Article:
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Acer C7 Chromebook - Battery Life and Verdict

By Damien McFerran

Reviewed:

Summary

Our Score:

6

User Score:

Acer C7 Chromebook - Battery Life and Storage

One of the things that impressed us most about the Samsung Series 3 was the impressive stamina of the battery - we managed to get around six hours on a single charge. The Acer C7 Chomebook is less impressive, offering around 3-4 hours of real-world usage. We couldn’t run our usual battery-testing benchmarks, so we left a HD video running on YouTube with the screen and volume set to half capacity, and after an hour the battery had dropped 35 per cent.

One of the more puzzling choices made by Acer with the C7 Chromebook is the inclusion of of a 320GB internal hard disc drive. Chrome as an OS is built around the concept of cloud storage; all of your files are saved online, meaning that there’s little need for saving anything on the computer itself. With services such as Picasa, Google Music and Google Drive, it’s genuinely difficult to perceive any situation where you’d need a cavernous 320GB drive - especially when you get 100GB of free cloud storage with Google Drive, which lasts for two years.

That added internal memory comes with an additional cost. While the internal fan on the Acer C7 is relatively quiet, the completely silent Samsung Series 3 is the clear winner in this regard. Samsung’s Chromebook uses 16GB of solid-state storage, which results in less heat build-up inside the casing, hence the lack of a noisy fan.

It’s a real shame that Acer didn’t take the same approach with the C7 Chromebook, especially when you factor in the slower boot time from cold - 24 seconds when compared to the 9 seconds of the Series 3 - which is down to the sluggish nature of traditional hard discs when compared to solid-state memory. In standby mode, the C7 boots in around 4 seconds, while the Series 3 starts up near-instantaneously, taking around 2 seconds.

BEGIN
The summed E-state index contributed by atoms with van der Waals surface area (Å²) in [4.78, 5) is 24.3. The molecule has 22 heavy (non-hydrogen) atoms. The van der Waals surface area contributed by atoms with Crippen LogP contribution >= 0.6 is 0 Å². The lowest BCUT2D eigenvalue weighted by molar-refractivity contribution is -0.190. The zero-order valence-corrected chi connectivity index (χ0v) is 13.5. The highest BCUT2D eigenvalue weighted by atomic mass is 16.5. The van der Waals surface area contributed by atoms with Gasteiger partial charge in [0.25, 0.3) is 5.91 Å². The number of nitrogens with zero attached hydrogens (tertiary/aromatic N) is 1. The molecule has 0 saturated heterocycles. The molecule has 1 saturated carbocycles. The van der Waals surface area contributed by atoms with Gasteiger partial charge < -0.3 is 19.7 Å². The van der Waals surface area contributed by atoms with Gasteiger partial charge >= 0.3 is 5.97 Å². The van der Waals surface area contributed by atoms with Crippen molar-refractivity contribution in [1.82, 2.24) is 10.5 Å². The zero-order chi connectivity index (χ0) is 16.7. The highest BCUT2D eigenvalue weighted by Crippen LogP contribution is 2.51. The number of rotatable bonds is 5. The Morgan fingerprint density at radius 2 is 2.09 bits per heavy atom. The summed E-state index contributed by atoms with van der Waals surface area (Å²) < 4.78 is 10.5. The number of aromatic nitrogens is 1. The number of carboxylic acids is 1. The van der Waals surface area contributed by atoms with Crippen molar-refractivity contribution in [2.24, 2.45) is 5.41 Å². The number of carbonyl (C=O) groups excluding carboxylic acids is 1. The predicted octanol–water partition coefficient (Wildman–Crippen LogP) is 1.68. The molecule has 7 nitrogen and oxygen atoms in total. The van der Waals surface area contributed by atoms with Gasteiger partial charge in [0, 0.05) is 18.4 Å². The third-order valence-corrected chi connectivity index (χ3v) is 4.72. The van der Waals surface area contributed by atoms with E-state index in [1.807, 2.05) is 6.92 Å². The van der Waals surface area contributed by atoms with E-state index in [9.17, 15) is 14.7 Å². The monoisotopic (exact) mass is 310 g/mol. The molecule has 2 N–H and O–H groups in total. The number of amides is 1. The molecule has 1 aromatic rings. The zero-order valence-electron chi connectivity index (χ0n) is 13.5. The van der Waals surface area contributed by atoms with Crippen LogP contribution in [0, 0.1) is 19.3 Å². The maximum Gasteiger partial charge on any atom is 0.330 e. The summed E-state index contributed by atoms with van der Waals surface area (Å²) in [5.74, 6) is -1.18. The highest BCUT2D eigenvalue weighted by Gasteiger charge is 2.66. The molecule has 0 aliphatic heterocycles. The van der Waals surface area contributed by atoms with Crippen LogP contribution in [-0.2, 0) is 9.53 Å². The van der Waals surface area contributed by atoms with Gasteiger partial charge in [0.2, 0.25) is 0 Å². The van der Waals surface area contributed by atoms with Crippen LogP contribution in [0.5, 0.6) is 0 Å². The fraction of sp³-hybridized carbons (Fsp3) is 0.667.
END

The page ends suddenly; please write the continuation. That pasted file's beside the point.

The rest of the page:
Acer C7 Chromebook - Verdict

The jury may still be out on whether or not Google’s Chromebook concept can really change the laptop market, but if you’re a light user or tend to spend most of your time on the web, then the Acer C7 Chromebook is worth considering. The boot time may be longer than the Samsung Series 3, but it’s still quicker than most traditional laptops, and the way Chrome seamlessly backs up your files is impressive. However, without 3G (there’s no SIM card slot on the C7) you’ll need to be connected to Wi-Fi to make the most out of it.

The C7’s biggest problem is that the Series 3 represents a much better choice. Granted, Samsung’s device has a weaker screen, awkward USB port placement and a keyboard which is missing the caps lock and delete buttons, but in every other regard it’s a superior product. It looks better, runs cooler and boots faster. In fact, overall performance is much better, thanks largely to the nippier solid-state storage used.

If you’re particularly precious about the number of keys you have under your fingertips, the size of your hard drive or the brightness of your screen - but aren’t concerned with what your laptop looks like - then by all means, check out Acer’s take on the Chromebook. Otherwise, you’d be better off stumping up the additional £30 for the Samsung Series 3.

Overall Score

6

Gavin

April 26, 2013, 3:39 pm

Two giants of the tech world and they put this piece of yesteryear on the market, and at that price it must have taken pence to manufacture, why even bother?!

asdf

April 26, 2013, 11:40 pm

yeah but the samsung runs an ARM processor, which makes it hard to just load a linux os and boot into that instead, and even if you manage that most programs wont run on an ARM. The Acer can be a fully functional $200 dollar laptop with 320GB of storage and all you need to do is set it up to run linux instead of the chrome OS shell of an operating system

calden74

July 3, 2013, 4:42 pm

You really have no idea what your talking about do you. Ubuntu 13.04 is easily installed on the Samsung. Almost every Linux app is available for ARM as well, if it's not well then you can compile it yourself by installing the development packages. Simply type, "sudo apt-get install packaging-dev" in the terminal, download the application in question and run the installer by typing, "./install". If there is no install script then just type, "./make", then when it's done compiling type, "sudo checkinstall".

Josh Bambrick

August 18, 2013, 5:35 pm

'large hard drive' is not a con even if it is pointless. It is just less of a pro

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